Jennings smiled softly and took her hand. “It is your household too, my love, and I could use a distraction from the mystery.” He sighed and rubbed his forehead. “It gives me headache.”
It was uncertain if a visit from Charlotte Carlisle would rid him of his headache; Elizabeth’s stepmother was bubbling over with excitement at seeing Elizabeth, and hastened to share all news in a blur of words that was, functionally, a single sentence, delivered with unabashed grins and a dozen embraces.
“It has been so very long, dearest Lizzie!” she cried happily. “I have missed you so terribly!” She and Elizabeth had settled in the small sitting room at the front of the house, and Mrs. Carlisle more than once looked over her shoulder and out into the hall. “I am not alone,” she explained presently, after all the gossip she had stored in her brain had been revealed to her stepdaughter. “That is, he said that he would be following close on my heels.”
“Father?” Elizabeth asked dubiously.
“Indeed no,” Mrs. Carlisle said with a slight scoff that she quickly smothered. “He is much as he has always been,” she went on. “But he at least made no objection to my visiting you. No, I have come here with Mr. Cedric Delacourt, your father’s cousin, upon whom your father’s estate is entailed.” Her smile faltered slightly. “Of course, one hopes that there will be heirs soon enough,” she said, as brightly as she could muster. Her five-year marriage to Sir James Carlisle had been childless so far, but, as she had confided in Elizabeth long ago, her doctor had told her that all was well, and that she would no doubt be able to provide her husband with any number of male offspring who would inherit his rather large estate. It had been a source of some upset for her, but on this even Sir James seemed optimistic and unaffected, telling her that she was a young and healthy girl, and that there was plenty of time. If Elizabeth secretly believed that her father simply didn’t care who inherited his estate, or what might happen to the females attached to it, she kept this opinion to herself, and contented herself to pray with her stepmother that that lady might soon be with child.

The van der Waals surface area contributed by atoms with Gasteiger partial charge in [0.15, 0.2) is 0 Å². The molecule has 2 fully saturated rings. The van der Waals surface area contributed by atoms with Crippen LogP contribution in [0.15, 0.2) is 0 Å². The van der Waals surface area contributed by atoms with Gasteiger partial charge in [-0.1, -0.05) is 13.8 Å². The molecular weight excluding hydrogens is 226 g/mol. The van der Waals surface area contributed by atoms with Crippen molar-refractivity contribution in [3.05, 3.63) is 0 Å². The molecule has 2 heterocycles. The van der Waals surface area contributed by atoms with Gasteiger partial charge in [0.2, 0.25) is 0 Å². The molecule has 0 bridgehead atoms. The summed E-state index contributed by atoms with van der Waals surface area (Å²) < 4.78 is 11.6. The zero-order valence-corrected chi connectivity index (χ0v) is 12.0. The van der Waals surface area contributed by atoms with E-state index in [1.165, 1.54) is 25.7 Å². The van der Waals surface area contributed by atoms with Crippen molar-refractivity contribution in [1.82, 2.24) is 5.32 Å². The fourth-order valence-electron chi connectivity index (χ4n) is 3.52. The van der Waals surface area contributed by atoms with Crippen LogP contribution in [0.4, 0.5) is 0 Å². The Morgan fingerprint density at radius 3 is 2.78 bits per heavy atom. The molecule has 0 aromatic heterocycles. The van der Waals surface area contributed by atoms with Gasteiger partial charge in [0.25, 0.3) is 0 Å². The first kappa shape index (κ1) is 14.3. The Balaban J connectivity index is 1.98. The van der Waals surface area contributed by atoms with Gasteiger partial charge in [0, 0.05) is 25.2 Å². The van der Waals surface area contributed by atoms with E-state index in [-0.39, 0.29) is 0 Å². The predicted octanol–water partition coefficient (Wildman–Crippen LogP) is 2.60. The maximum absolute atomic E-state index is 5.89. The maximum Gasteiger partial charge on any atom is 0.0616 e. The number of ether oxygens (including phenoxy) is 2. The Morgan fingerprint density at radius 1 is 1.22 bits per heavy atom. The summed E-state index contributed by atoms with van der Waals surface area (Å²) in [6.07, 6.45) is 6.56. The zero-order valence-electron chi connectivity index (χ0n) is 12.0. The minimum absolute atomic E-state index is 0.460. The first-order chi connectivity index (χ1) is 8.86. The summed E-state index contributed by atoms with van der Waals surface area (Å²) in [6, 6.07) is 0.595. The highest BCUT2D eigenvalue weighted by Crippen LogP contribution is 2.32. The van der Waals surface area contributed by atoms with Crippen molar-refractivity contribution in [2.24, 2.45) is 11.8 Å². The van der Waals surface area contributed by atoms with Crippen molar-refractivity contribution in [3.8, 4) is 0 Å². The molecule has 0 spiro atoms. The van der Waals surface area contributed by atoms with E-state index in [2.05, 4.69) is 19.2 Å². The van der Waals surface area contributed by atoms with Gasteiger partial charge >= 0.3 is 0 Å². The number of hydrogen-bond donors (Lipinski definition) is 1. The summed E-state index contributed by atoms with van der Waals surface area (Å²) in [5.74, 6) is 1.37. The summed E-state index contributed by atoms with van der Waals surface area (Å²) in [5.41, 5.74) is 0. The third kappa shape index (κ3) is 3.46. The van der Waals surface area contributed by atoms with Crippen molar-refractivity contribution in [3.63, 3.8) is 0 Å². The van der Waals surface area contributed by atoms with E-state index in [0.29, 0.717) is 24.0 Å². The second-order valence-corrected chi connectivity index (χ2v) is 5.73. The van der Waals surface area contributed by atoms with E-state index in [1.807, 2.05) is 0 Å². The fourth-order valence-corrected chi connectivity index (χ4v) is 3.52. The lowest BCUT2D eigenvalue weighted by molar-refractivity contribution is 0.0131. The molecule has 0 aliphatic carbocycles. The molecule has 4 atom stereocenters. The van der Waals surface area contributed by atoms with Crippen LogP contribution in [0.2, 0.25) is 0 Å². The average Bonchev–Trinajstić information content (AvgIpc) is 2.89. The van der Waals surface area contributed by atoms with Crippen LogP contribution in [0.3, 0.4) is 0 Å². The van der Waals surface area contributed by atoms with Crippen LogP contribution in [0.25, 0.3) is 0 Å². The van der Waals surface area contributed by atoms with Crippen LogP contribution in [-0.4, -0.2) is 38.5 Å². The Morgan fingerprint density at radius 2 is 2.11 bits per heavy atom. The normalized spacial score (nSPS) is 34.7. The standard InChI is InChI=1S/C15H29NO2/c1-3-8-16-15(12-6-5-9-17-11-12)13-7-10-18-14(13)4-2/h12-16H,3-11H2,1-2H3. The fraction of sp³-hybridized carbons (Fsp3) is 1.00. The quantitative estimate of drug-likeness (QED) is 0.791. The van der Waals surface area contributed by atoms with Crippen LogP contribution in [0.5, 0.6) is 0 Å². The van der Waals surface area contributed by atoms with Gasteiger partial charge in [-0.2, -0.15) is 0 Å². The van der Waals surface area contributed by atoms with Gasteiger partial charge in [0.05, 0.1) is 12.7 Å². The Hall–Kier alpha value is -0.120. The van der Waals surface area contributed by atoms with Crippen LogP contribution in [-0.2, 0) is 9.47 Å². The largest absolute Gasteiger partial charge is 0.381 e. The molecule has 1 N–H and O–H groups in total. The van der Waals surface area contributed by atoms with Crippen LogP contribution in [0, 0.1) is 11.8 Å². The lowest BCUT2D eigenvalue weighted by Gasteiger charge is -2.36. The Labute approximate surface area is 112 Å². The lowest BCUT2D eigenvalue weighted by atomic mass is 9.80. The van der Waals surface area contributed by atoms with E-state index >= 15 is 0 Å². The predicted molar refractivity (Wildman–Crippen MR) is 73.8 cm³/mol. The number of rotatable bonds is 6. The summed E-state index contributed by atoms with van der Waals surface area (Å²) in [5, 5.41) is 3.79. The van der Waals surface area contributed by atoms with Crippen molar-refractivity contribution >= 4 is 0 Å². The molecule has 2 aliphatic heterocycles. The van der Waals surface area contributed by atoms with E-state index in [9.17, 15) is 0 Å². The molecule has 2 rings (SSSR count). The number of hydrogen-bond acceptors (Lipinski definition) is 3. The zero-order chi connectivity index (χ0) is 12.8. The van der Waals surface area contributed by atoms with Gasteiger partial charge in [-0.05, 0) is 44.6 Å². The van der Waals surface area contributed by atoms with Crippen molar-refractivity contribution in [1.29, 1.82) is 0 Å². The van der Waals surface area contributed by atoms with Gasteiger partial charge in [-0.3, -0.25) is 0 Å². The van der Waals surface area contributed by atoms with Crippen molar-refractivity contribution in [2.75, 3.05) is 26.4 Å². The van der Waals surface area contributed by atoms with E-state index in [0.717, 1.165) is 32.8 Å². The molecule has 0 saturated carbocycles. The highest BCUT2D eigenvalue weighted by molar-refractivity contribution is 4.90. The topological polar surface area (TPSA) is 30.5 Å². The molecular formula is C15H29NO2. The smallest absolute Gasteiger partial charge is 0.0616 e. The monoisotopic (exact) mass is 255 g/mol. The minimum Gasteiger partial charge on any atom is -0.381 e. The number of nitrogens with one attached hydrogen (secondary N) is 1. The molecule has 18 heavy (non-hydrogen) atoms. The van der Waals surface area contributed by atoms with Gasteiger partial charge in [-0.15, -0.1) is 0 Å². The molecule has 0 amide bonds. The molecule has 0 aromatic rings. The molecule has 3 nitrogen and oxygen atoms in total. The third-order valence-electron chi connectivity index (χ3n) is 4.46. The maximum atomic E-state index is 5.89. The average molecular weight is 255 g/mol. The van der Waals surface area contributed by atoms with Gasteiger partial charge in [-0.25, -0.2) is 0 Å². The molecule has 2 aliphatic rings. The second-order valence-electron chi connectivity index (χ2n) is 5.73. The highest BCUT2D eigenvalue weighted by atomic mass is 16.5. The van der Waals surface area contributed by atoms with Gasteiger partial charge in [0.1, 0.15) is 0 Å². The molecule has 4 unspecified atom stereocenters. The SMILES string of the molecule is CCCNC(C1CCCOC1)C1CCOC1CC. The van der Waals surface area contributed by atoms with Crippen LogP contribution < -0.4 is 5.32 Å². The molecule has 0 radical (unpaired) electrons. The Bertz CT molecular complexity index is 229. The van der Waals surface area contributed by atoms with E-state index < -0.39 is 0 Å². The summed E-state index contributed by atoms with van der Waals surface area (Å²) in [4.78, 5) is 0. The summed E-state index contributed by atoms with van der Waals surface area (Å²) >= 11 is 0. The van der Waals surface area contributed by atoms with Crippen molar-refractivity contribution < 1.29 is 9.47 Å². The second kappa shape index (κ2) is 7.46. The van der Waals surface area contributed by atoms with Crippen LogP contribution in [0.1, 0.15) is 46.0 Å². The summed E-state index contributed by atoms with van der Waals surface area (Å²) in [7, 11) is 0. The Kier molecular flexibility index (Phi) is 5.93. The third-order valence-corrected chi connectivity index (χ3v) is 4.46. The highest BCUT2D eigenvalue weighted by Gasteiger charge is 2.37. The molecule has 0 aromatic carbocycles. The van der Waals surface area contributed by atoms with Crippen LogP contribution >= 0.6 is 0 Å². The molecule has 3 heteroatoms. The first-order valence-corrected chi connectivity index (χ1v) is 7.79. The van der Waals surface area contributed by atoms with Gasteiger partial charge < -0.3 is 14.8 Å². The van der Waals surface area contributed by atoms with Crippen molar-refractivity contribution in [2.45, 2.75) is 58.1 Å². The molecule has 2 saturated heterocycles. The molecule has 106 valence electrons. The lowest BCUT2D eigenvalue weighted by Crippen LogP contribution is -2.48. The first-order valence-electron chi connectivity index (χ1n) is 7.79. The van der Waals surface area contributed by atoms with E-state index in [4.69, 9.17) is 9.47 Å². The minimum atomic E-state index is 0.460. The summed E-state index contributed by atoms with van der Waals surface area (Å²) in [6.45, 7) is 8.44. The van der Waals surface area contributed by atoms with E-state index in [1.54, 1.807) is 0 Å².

“But it is always best,” Mrs. Carlisle continued, looking once more into the hall. “To prepare for whatever may befall one. And so I thought it prudent to invite Mr. Delacourt to visit, and to make friends with him, so that – well, if your father were to – well, so that I would not be unknown to him.”